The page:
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Lost Bible-Era Languages to Be Resurrected by Computers?

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posted on Jul, 20 2010 @ 02:25 PM
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A computer program developed at MIT has allowed them to translate written Ugaritic (1200 BC). I am curious how accurate these results are. The implications are pretty cool if it allows us to translate this stuff, allowing a better look at our history.

It deciphered a language that used dots and other marks on a clay tablet.


A new computer program has quickly deciphered a written language last used in Biblical times—possibly opening the door to "resurrecting" ancient texts that are no longer understood, scientists announced last week. Created by a team at the Massachusetts Institute of Technology, the program automatically translates written Ugaritic, which consists of dots and wedge-shaped stylus marks on clay tablets. The script was last used around 1200 B.C. in western Syria.



Source

I'm also curious if this could be used to decipher the 3 ciphers from the Zodiac Killer that are still unsolved.
Zodiac letters and Ciphers

Edit: I did a search and did not find this posted. If it is, Mods, please remove.

[edit on 20-7-2010 by Xcathdra]

[edit on 20-7-2010 by Xcathdra]




posted on Jul, 20 2010 @ 09:12 PM
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Uber-Cool OP.

I think it may not replace highly skilled scholars but perhaps to folks in the field it will be very valuable. Imagine coming across some relic with this writing on it, enter into your laptop, and be able to read it (more or less) on the spot.

As far as the Zodiac Killer stuff? Probably not.



posted on Jul, 20 2010 @ 09:34 PM
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This is pretty cool and it will be interesting to see what other languages they can decode. It does make me worry a little, though. Translating can be tricky business, even when dealing with living languages. Think of all the phrases and sayings a language has that can be translated, but don't have the exact meaning or punch of the original. That causes problems that can be less important like style or metaphor getting left behind and bigger problems like misinterpreting something because it's that something you can only say in Ugaritu.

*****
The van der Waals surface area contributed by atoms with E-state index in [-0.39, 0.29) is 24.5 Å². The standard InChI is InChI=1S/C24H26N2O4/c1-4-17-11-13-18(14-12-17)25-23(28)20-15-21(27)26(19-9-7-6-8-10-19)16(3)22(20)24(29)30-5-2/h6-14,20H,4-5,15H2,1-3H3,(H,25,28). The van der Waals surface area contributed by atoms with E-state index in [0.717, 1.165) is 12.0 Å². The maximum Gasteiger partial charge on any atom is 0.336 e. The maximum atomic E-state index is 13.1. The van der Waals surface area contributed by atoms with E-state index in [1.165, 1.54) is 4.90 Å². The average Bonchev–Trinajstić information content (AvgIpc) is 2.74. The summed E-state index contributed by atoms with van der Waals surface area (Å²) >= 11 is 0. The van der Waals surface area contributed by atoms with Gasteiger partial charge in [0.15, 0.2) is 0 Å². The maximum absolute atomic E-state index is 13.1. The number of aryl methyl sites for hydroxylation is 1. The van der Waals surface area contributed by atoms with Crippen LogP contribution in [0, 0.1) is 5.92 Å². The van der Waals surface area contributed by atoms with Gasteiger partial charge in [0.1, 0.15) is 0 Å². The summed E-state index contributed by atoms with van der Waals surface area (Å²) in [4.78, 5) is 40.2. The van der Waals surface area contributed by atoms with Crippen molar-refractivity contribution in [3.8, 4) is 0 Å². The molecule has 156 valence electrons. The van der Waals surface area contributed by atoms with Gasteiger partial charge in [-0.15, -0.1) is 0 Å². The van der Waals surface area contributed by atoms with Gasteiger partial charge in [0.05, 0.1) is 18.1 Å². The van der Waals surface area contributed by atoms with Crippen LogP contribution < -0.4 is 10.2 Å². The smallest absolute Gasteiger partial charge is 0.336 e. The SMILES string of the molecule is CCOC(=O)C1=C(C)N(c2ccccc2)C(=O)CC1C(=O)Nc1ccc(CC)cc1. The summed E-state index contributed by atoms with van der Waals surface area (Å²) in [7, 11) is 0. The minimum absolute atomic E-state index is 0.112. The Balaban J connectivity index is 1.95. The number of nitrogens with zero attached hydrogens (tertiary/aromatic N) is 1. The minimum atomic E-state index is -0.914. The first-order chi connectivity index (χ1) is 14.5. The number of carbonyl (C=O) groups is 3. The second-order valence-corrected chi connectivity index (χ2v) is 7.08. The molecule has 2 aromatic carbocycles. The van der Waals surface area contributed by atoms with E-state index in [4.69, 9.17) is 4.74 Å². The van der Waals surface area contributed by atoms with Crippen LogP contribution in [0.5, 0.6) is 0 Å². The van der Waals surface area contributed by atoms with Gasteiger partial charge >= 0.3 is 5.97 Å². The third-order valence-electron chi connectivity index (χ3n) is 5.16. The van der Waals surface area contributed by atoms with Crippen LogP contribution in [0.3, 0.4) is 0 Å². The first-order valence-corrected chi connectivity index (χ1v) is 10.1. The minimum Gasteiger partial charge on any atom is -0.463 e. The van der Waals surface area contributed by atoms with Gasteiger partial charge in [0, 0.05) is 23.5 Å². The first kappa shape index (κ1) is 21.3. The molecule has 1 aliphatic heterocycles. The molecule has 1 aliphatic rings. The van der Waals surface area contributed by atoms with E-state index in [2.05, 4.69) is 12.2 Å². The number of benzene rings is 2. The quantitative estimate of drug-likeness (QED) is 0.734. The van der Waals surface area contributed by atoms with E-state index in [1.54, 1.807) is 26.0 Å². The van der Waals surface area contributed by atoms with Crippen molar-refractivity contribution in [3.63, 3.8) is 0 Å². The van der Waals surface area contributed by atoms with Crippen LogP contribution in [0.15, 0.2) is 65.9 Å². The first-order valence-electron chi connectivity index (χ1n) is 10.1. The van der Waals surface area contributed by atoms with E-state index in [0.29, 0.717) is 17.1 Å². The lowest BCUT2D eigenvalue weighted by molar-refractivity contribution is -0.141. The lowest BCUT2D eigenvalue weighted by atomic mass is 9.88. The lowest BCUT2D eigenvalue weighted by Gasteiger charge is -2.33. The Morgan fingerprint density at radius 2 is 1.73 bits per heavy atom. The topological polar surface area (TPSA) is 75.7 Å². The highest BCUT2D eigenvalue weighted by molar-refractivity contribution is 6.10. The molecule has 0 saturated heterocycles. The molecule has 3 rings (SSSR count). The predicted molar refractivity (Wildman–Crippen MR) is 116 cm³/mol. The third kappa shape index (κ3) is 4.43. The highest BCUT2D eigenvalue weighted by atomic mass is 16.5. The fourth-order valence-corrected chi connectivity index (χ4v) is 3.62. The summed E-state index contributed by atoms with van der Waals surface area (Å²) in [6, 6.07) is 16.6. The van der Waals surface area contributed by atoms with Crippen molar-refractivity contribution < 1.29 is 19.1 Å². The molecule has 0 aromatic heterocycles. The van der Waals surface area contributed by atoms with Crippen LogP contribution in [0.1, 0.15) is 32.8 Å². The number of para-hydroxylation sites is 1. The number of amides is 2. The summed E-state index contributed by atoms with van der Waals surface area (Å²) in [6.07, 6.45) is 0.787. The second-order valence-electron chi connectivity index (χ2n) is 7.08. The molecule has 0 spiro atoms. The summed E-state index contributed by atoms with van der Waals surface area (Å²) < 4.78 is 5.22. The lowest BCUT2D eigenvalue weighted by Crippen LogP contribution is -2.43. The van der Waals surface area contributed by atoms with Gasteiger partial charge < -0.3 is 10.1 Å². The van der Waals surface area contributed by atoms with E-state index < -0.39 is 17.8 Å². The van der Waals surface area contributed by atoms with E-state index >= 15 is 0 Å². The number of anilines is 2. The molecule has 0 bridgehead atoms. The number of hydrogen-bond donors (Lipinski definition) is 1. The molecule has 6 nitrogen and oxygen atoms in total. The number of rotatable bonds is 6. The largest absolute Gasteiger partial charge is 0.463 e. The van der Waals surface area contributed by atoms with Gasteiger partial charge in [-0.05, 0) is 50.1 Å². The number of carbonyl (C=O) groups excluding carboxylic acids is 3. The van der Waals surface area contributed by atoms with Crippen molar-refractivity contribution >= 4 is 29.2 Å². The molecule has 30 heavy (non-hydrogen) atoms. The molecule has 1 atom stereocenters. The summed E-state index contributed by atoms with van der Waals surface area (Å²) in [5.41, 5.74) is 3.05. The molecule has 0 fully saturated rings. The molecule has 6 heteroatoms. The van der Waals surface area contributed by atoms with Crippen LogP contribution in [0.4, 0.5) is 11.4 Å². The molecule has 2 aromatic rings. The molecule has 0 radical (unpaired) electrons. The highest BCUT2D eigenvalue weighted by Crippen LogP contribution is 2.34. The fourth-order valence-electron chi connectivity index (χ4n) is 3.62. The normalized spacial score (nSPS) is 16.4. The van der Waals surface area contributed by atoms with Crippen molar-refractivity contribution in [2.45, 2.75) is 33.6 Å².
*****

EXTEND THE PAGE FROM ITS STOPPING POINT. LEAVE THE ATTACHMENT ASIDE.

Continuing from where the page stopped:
Another thing is translating is basically code cracking. The computer's program makes a lot of sense and I'd trust it if only because the folks who made it are much smarter than I am, but there could be problems. The program or the way the data is analyzed could misidentify or mistranslate something, but either no one notices or it's just accepted as fact. That mistake keeps getting repeated and could lead to more mistakes, not just for one language, but possibly others if it's a problem with the program. That clouds understanding. Sometimes you can get the code wrong, but it'll still make sense in context. That doesn't make it right and it could cause even more trouble/misunderstanding if it's dealing with religious texts.

Despite that, this is still really awesome. And if we're naming our translation wishlist, it'd be awesome if the program could make sense out of the Voynich manuscript. Even if it's a hoax, it'd be neat to see someone make it a little more sensical.

[edit on 7/20/2010 by SaulGoodman]

[edit on 7/20/2010 by SaulGoodman]



posted on Jul, 20 2010 @ 09:37 PM
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reply to post by Xcathdra
 


Being interested in languages, I thought this was a cool post.

I just wonder if the computer would really be able to pick up on some of the eccentricities in languages --the things I enjoy studying.
And different regional dialects of the same root language could throw some wrenches into the mix, like slightly different spelling to whole different connotations of some words.

Nice find, nonetheless.



posted on Jul, 21 2010 @ 02:57 AM
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Originally posted by ABNARTY
Uber-Cool OP.

I think it may not replace highly skilled scholars but perhaps to folks in the field it will be very valuable. Imagine coming across some relic with this writing on it, enter into your laptop, and be able to read it (more or less) on the spot.

As far as the Zodiac Killer stuff? Probably not.


It would be cool if it could be used for the Zodiac ciphers.. I have been reading up on that case and am still intrigued by his use of different codes from different time periods in History.

I am hoping the new program will finally open some scientific minds about our History.

I'm wondering what MIT will do next.. tackle the Linear A and find out what the Minoans were thinking.
Linear A and B - Wikipedia

I guess cracking a language is the first step. Actually understanding what they meant though might be problematic. It reminds me of the Star Trek TNG episode (Darmak and Gilad at Tinagra). They were trying to understand the alien language. The comparison given by Troi was:

Juliet on the Balcony.

People who are familiar with Shakspeare's Romeo and Juliet would understand both the sentence and its meaning. If you have no frame of refernce, its just words that will be open to interpretation.

Either way I think we are coming closer to cracking the codes of our past.



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